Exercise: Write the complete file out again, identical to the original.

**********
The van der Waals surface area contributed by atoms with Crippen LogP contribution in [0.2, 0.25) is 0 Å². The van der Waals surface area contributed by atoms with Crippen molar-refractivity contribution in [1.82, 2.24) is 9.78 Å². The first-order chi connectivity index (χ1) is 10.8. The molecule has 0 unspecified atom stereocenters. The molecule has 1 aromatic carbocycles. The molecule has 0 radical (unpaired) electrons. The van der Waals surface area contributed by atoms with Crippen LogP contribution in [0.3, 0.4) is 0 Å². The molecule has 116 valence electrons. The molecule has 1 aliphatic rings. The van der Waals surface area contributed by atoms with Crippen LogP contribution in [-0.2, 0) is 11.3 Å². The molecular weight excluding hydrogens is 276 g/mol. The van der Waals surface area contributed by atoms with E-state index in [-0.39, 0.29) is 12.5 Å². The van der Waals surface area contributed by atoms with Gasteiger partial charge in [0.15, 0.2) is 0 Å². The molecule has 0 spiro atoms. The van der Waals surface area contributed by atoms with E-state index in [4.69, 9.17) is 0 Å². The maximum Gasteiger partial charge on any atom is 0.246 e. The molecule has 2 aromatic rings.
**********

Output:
The van der Waals surface area contributed by atoms with Crippen LogP contribution in [0.2, 0.25) is 0 Å². The van der Waals surface area contributed by atoms with Crippen molar-refractivity contribution in [1.82, 2.24) is 9.78 Å². The first-order chi connectivity index (χ1) is 10.8. The molecule has 0 unspecified atom stereocenters. The molecule has 1 aromatic carbocycles. The molecule has 0 radical (unpaired) electrons. The van der Waals surface area contributed by atoms with Crippen LogP contribution in [0.3, 0.4) is 0 Å². The molecule has 116 valence electrons. The molecule has 1 aliphatic rings. The van der Waals surface area contributed by atoms with Crippen LogP contribution in [-0.2, 0) is 11.3 Å². The molecular weight excluding hydrogens is 276 g/mol. The van der Waals surface area contributed by atoms with E-state index in [-0.39, 0.29) is 12.5 Å². The van der Waals surface area contributed by atoms with Gasteiger partial charge in [0.15, 0.2) is 0 Å². The molecule has 0 spiro atoms. The van der Waals surface area contributed by atoms with E-state index in [4.69, 9.17) is 0 Å². The maximum Gasteiger partial charge on any atom is 0.246 e. The molecule has 2 aromatic rings.